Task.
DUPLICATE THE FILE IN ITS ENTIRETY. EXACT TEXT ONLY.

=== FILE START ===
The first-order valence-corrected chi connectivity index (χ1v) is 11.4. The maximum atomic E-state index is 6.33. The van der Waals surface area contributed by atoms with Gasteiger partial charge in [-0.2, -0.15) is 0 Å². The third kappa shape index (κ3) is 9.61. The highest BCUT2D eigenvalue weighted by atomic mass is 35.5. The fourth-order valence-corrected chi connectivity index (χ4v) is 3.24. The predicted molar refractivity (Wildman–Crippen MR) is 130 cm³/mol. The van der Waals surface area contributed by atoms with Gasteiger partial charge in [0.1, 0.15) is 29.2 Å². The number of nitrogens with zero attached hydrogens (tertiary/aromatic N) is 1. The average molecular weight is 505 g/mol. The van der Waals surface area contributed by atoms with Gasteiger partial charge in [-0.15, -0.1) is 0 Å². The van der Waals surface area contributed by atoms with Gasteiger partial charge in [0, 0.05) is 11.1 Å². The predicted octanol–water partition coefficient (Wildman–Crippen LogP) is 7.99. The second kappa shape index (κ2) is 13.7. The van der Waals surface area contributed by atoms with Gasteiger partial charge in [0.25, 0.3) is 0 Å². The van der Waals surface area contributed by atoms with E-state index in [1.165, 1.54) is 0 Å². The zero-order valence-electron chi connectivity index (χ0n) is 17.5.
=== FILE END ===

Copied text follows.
The first-order valence-corrected chi connectivity index (χ1v) is 11.4. The maximum atomic E-state index is 6.33. The van der Waals surface area contributed by atoms with Gasteiger partial charge in [-0.2, -0.15) is 0 Å². The third kappa shape index (κ3) is 9.61. The highest BCUT2D eigenvalue weighted by atomic mass is 35.5. The fourth-order valence-corrected chi connectivity index (χ4v) is 3.24. The predicted molar refractivity (Wildman–Crippen MR) is 130 cm³/mol. The van der Waals surface area contributed by atoms with Gasteiger partial charge in [0.1, 0.15) is 29.2 Å². The number of nitrogens with zero attached hydrogens (tertiary/aromatic N) is 1. The average molecular weight is 505 g/mol. The van der Waals surface area contributed by atoms with Gasteiger partial charge in [-0.15, -0.1) is 0 Å². The van der Waals surface area contributed by atoms with Gasteiger partial charge in [0, 0.05) is 11.1 Å². The predicted octanol–water partition coefficient (Wildman–Crippen LogP) is 7.99. The second kappa shape index (κ2) is 13.7. The van der Waals surface area contributed by atoms with Gasteiger partial charge in [0.25, 0.3) is 0 Å². The van der Waals surface area contributed by atoms with E-state index in [1.165, 1.54) is 0 Å². The zero-order valence-electron chi connectivity index (χ0n) is 17.5.